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Keep Your Cool

By May 29, 2019November 19th, 2020Uncategorized

As summer approaches and the temperatures rise, we’ve got you covered at Rakta. In Ayurveda, summertime is pitta season. Pitta is the fire element. When it’s in balance, it gives us drive, motivation, and ambition. The summer heat can produce too much fire element in us, which can manifest as anger, GI upset, heartburn, joint pain, and skin rashes.

Summertime in Steamboat is full of heat. Many of us don’t use air conditioning. We enjoy being outside to hike and bike in the sun at high elevation. When we add in a hot yoga practice, we can end up with a lot of heat in the body and start to not feel so good.

Many hot areas of the country have busy hot yoga studios during the summertime. These communities usually have air conditioning and don’t recreate outside as much as we do in Steamboat. So how do we keep our cool and continue our practice?

If possible, practice heated yoga early in the day. The temperature inside the studio will be lowered slightly. Yoga postures change seasonally as well. During the summer, it’s important to keep the energy and breath moving in order to avoid creating too much heat around the heart or in the head. Summer may not be the best time to bust out a ton of headstands, arm balances, and other high exertion postures which can often induce breath holding. Instead, a slow, steady vinyasa practice may be a better idea.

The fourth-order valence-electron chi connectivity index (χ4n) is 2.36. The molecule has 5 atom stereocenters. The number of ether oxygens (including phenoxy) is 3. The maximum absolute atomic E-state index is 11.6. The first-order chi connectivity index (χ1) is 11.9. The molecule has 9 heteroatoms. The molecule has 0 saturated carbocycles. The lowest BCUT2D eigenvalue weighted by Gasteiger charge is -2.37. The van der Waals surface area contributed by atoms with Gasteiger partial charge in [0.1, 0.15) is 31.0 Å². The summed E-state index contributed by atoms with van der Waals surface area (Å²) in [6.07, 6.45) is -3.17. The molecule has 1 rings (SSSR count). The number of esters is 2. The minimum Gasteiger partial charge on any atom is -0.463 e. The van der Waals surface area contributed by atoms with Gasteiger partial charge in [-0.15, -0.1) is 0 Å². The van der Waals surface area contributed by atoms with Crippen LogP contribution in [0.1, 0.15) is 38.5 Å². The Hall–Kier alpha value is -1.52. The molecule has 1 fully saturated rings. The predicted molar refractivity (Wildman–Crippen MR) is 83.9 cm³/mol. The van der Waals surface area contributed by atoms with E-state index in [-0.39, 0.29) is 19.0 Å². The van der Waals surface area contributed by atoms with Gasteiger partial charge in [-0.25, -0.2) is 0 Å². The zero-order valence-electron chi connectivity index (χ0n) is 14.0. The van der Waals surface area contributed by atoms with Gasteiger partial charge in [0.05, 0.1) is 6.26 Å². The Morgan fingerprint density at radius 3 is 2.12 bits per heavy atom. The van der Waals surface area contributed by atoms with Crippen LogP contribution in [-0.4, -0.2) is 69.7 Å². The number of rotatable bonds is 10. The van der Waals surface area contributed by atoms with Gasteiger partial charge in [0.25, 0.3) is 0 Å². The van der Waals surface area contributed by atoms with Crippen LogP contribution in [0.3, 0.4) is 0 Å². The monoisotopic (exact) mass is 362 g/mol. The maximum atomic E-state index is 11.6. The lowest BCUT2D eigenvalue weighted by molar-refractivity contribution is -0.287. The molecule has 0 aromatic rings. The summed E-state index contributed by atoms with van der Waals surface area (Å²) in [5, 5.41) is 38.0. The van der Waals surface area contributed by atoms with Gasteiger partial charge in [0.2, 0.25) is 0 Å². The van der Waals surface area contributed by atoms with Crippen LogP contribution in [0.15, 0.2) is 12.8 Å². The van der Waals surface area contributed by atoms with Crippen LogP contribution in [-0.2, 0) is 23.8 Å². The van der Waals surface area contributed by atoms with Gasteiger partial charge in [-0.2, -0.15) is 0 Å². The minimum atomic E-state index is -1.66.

Breath techniques such as sitali breath, curling your tongue like a straw or pursing the lips and inhaling, helps cool the body. What you eat after yoga is also important. Meeting up for margaritas, spicy salsa, and chili rich food right after a hot class may sound like fun, but adding more heat in the form of alcohol, chili peppers, and seasonings can increase pitta and leave you with heartburn and an stomach upset.

The body’s digestive fire is not as strong in the summer. Integrate cooling foods like watermelon, cherries, grapes, pineapple, cucumber, zucchini, asparagus, ghee, milk, and rice as well as spices like fennel, mint, and coriander. Avoid spicy foods and foods with heating properties (tomatoes, radishes, onions, ginger, and mustard). Beverages shouldn’t be ice cold as that can disrupt the digestive fire. Carbonated beverages should be avoided.

The most important guide to pitta and hot yoga in the summer is to be aware of how you feel. If you don’t have any issues, that’s great! If you find yourself getting angry at your houseplants, consider looking at your diet, the times of day you’re outside, the time of day you practice yoga, and the temperature of your showers.

In light and love,


Holly Dickhausen

Author Holly Dickhausen

More posts by Holly Dickhausen

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